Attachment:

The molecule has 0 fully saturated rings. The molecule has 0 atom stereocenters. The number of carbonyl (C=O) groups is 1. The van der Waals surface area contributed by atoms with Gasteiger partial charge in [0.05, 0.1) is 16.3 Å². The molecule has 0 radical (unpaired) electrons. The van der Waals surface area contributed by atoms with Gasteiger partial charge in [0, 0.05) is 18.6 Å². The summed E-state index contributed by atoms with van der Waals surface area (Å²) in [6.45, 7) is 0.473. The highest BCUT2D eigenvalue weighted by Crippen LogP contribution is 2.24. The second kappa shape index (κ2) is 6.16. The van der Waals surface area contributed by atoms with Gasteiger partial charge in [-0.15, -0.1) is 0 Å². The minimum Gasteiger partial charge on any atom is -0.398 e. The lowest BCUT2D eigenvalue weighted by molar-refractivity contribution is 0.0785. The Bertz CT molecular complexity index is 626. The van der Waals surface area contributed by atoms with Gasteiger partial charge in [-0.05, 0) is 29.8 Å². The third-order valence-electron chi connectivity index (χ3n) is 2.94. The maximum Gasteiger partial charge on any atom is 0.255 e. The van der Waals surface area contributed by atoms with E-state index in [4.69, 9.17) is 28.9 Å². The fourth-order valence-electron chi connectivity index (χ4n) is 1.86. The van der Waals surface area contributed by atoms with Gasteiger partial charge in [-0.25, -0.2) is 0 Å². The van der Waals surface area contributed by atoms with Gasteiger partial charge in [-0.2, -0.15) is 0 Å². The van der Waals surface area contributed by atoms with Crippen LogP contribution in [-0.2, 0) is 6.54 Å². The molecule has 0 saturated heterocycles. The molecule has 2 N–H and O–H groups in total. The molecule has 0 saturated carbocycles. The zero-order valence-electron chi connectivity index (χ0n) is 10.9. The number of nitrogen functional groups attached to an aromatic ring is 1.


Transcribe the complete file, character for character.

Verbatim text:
The molecule has 0 fully saturated rings. The molecule has 0 atom stereocenters. The number of carbonyl (C=O) groups is 1. The van der Waals surface area contributed by atoms with Gasteiger partial charge in [0.05, 0.1) is 16.3 Å². The molecule has 0 radical (unpaired) electrons. The van der Waals surface area contributed by atoms with Gasteiger partial charge in [0, 0.05) is 18.6 Å². The summed E-state index contributed by atoms with van der Waals surface area (Å²) in [6.45, 7) is 0.473. The highest BCUT2D eigenvalue weighted by Crippen LogP contribution is 2.24. The second kappa shape index (κ2) is 6.16. The van der Waals surface area contributed by atoms with Gasteiger partial charge in [-0.15, -0.1) is 0 Å². The minimum Gasteiger partial charge on any atom is -0.398 e. The lowest BCUT2D eigenvalue weighted by molar-refractivity contribution is 0.0785. The Bertz CT molecular complexity index is 626. The van der Waals surface area contributed by atoms with Gasteiger partial charge in [-0.05, 0) is 29.8 Å². The third-order valence-electron chi connectivity index (χ3n) is 2.94. The maximum Gasteiger partial charge on any atom is 0.255 e. The van der Waals surface area contributed by atoms with E-state index in [4.69, 9.17) is 28.9 Å². The fourth-order valence-electron chi connectivity index (χ4n) is 1.86. The van der Waals surface area contributed by atoms with Gasteiger partial charge in [-0.25, -0.2) is 0 Å². The van der Waals surface area contributed by atoms with Gasteiger partial charge in [-0.2, -0.15) is 0 Å². The van der Waals surface area contributed by atoms with Crippen LogP contribution in [-0.2, 0) is 6.54 Å². The molecule has 0 saturated heterocycles. The molecule has 2 N–H and O–H groups in total. The molecule has 0 saturated carbocycles. The zero-order valence-electron chi connectivity index (χ0n) is 10.9. The number of nitrogen functional groups attached to an aromatic ring is 1.